It’s probably worth remembering that there was another era of heady globalism – the belle époque of the late 19th Century, fuelled by cheap energy (coal, at that point). I’m sure companies thought that would never end too, but it collapsed with World War I, and really, didn’t reappear until the 1960’s or 1970’s.

Are their papers/studies that have been published about this sort of scenario? Does anyone have any thoughts on what might happen when/if this occurrs?

4 Replies to “The Rising Cost of Oil & the End of Cheap goods”

  1. When peak oil hits us, it’ll be a dramatic shift in the way we live life. The exact timing it will arrive, however, is something that’s exceedingly difficult to determine, due to the secretiveness of both oil companies like Shell and ExxonMobil and oil states like Saudi Arabia.

    (As a sidenote, it’s interesting to note that as of late, big oil companies have been putting ads in major magazines like The Economist asking for ideas on and/or promoting their up-start “alternative fuels” business. If oil was so cheap and plentiful, why bother dithering in solar and wind? It’s also been speculated that the rash of oil-company mergers in the last 5-10 years is a cheap way of adding more petroleum reserves to the books instead of doing the increasingly expensive drilling and extraction of hard-to-reach and not-very-plentiful-anyways oil reserves that haven’t yet been tapped.)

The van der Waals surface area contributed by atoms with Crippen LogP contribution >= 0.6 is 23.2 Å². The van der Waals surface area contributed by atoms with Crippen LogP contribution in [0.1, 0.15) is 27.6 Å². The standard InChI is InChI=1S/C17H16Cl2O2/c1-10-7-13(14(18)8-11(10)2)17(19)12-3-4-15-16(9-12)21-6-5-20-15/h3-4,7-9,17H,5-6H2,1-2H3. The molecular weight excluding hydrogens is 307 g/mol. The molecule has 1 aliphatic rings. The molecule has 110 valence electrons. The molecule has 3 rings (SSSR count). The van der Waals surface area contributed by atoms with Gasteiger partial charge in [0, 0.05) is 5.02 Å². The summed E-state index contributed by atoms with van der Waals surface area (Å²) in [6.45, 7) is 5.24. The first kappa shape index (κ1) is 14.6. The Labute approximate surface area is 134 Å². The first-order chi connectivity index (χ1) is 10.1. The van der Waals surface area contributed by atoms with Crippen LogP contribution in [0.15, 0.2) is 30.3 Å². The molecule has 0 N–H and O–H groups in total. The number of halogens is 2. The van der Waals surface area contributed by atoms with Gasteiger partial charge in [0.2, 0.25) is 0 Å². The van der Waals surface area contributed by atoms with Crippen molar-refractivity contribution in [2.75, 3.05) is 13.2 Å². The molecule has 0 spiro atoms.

As you’ve pointed out above, the whole western economy relies on cheap goods, often manufactured from cheap petro-chemical-based plastics, and shipped over long distances in vehicles driven by cheap petro-based fuels. As oil becomes either scarcer or harder to reach for a variety of reasons (geographical, political or economical) the costs of these products will inevitably rise. As an example of how it’s already affecting commerce in the western world Wal-Mart recently speculated that high gasoline prices affected consumer spending at their stores.

    Other areas that will also feel the impact of expensive or dwindling supplies of oil include agriculture, whose dependence on petroleum for fertlizers, pesticides and fuel for farm machinery has dramatically increased the efficency and output of the industry over the last 50 years. Many pharmaceutical makers also rely on petro-chemical based precurors to produce the medications we all take for granted. Take cheap oil away from both of these industries and you end up with shortages of cheap and plentiful food and drugs.

    As the worlds #1 oil consumer, it’s almost a given that the US will be increasing their military presence in oil-rich countries to ensure their economy keeps humming along. Iraq is the latest example and Iran may or may not be the next in line, but West Africa has also been getting a lot of military attention lately.